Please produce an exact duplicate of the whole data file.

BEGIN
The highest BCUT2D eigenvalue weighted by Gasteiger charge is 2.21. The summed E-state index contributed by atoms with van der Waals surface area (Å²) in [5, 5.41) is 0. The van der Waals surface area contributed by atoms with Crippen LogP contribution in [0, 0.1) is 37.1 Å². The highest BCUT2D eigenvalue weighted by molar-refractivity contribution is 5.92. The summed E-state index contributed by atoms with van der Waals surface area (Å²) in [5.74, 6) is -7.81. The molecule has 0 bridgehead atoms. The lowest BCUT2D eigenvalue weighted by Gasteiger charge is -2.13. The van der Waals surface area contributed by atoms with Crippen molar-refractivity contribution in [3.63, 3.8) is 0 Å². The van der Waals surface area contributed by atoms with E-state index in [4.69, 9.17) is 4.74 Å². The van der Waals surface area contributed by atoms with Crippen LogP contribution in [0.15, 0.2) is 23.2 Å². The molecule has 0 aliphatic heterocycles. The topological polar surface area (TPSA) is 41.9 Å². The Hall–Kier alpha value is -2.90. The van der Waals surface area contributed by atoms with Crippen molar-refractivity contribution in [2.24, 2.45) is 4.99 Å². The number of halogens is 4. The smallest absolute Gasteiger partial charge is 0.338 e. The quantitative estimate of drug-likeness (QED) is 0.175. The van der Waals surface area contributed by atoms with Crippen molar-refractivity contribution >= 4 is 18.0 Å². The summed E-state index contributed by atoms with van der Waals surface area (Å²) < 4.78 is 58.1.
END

The highest BCUT2D eigenvalue weighted by Gasteiger charge is 2.21. The summed E-state index contributed by atoms with van der Waals surface area (Å²) in [5, 5.41) is 0. The van der Waals surface area contributed by atoms with Crippen LogP contribution in [0, 0.1) is 37.1 Å². The highest BCUT2D eigenvalue weighted by molar-refractivity contribution is 5.92. The summed E-state index contributed by atoms with van der Waals surface area (Å²) in [5.74, 6) is -7.81. The molecule has 0 bridgehead atoms. The lowest BCUT2D eigenvalue weighted by Gasteiger charge is -2.13. The van der Waals surface area contributed by atoms with Crippen molar-refractivity contribution in [3.63, 3.8) is 0 Å². The van der Waals surface area contributed by atoms with E-state index in [4.69, 9.17) is 4.74 Å². The van der Waals surface area contributed by atoms with Crippen LogP contribution in [0.15, 0.2) is 23.2 Å². The molecule has 0 aliphatic heterocycles. The topological polar surface area (TPSA) is 41.9 Å². The Hall–Kier alpha value is -2.90. The van der Waals surface area contributed by atoms with Crippen molar-refractivity contribution in [2.24, 2.45) is 4.99 Å². The number of halogens is 4. The smallest absolute Gasteiger partial charge is 0.338 e. The quantitative estimate of drug-likeness (QED) is 0.175. The van der Waals surface area contributed by atoms with Crippen molar-refractivity contribution >= 4 is 18.0 Å². The summed E-state index contributed by atoms with van der Waals surface area (Å²) < 4.78 is 58.1.